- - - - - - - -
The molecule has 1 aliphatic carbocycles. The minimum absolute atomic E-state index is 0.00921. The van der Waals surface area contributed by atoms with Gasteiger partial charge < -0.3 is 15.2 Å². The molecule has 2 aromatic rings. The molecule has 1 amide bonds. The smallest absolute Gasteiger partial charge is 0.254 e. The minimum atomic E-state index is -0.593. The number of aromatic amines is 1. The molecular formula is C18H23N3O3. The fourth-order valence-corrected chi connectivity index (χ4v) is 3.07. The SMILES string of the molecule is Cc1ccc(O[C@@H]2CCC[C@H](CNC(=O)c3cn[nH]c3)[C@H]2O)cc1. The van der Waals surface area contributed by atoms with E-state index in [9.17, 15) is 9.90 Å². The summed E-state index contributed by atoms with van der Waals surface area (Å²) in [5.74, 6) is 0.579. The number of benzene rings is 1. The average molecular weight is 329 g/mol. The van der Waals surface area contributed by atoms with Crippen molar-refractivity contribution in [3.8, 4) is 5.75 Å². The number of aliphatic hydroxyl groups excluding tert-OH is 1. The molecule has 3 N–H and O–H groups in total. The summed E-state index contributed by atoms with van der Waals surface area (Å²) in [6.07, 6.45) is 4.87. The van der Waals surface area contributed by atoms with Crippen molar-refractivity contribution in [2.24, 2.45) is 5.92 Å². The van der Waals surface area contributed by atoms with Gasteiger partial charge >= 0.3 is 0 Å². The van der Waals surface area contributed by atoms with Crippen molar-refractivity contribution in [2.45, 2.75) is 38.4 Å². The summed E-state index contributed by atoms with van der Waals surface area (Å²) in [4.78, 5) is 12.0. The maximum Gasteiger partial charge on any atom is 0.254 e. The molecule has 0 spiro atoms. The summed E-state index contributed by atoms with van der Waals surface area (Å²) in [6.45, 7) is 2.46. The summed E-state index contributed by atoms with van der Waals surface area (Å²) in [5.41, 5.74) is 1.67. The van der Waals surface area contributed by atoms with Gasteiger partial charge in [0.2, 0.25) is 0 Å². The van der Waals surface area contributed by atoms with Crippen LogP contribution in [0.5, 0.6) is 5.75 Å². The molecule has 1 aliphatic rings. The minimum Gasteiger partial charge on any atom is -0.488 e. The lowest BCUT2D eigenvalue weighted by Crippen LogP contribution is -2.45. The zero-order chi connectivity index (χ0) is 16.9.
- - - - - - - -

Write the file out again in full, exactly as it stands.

The molecule has 1 aliphatic carbocycles. The minimum absolute atomic E-state index is 0.00921. The van der Waals surface area contributed by atoms with Gasteiger partial charge < -0.3 is 15.2 Å². The molecule has 2 aromatic rings. The molecule has 1 amide bonds. The smallest absolute Gasteiger partial charge is 0.254 e. The minimum atomic E-state index is -0.593. The number of aromatic amines is 1. The molecular formula is C18H23N3O3. The fourth-order valence-corrected chi connectivity index (χ4v) is 3.07. The SMILES string of the molecule is Cc1ccc(O[C@@H]2CCC[C@H](CNC(=O)c3cn[nH]c3)[C@H]2O)cc1. The van der Waals surface area contributed by atoms with E-state index in [9.17, 15) is 9.90 Å². The summed E-state index contributed by atoms with van der Waals surface area (Å²) in [5.74, 6) is 0.579. The number of benzene rings is 1. The average molecular weight is 329 g/mol. The van der Waals surface area contributed by atoms with Crippen molar-refractivity contribution in [3.8, 4) is 5.75 Å². The number of aliphatic hydroxyl groups excluding tert-OH is 1. The molecule has 3 N–H and O–H groups in total. The summed E-state index contributed by atoms with van der Waals surface area (Å²) in [6.07, 6.45) is 4.87. The van der Waals surface area contributed by atoms with Crippen molar-refractivity contribution in [2.24, 2.45) is 5.92 Å². The van der Waals surface area contributed by atoms with Gasteiger partial charge >= 0.3 is 0 Å². The van der Waals surface area contributed by atoms with Crippen molar-refractivity contribution in [2.45, 2.75) is 38.4 Å². The summed E-state index contributed by atoms with van der Waals surface area (Å²) in [4.78, 5) is 12.0. The maximum Gasteiger partial charge on any atom is 0.254 e. The molecule has 0 spiro atoms. The summed E-state index contributed by atoms with van der Waals surface area (Å²) in [6.45, 7) is 2.46. The summed E-state index contributed by atoms with van der Waals surface area (Å²) in [5.41, 5.74) is 1.67. The van der Waals surface area contributed by atoms with Gasteiger partial charge in [0.2, 0.25) is 0 Å². The van der Waals surface area contributed by atoms with Crippen LogP contribution in [0.5, 0.6) is 5.75 Å². The molecule has 1 aliphatic rings. The minimum Gasteiger partial charge on any atom is -0.488 e. The lowest BCUT2D eigenvalue weighted by Crippen LogP contribution is -2.45. The zero-order chi connectivity index (χ0) is 16.9.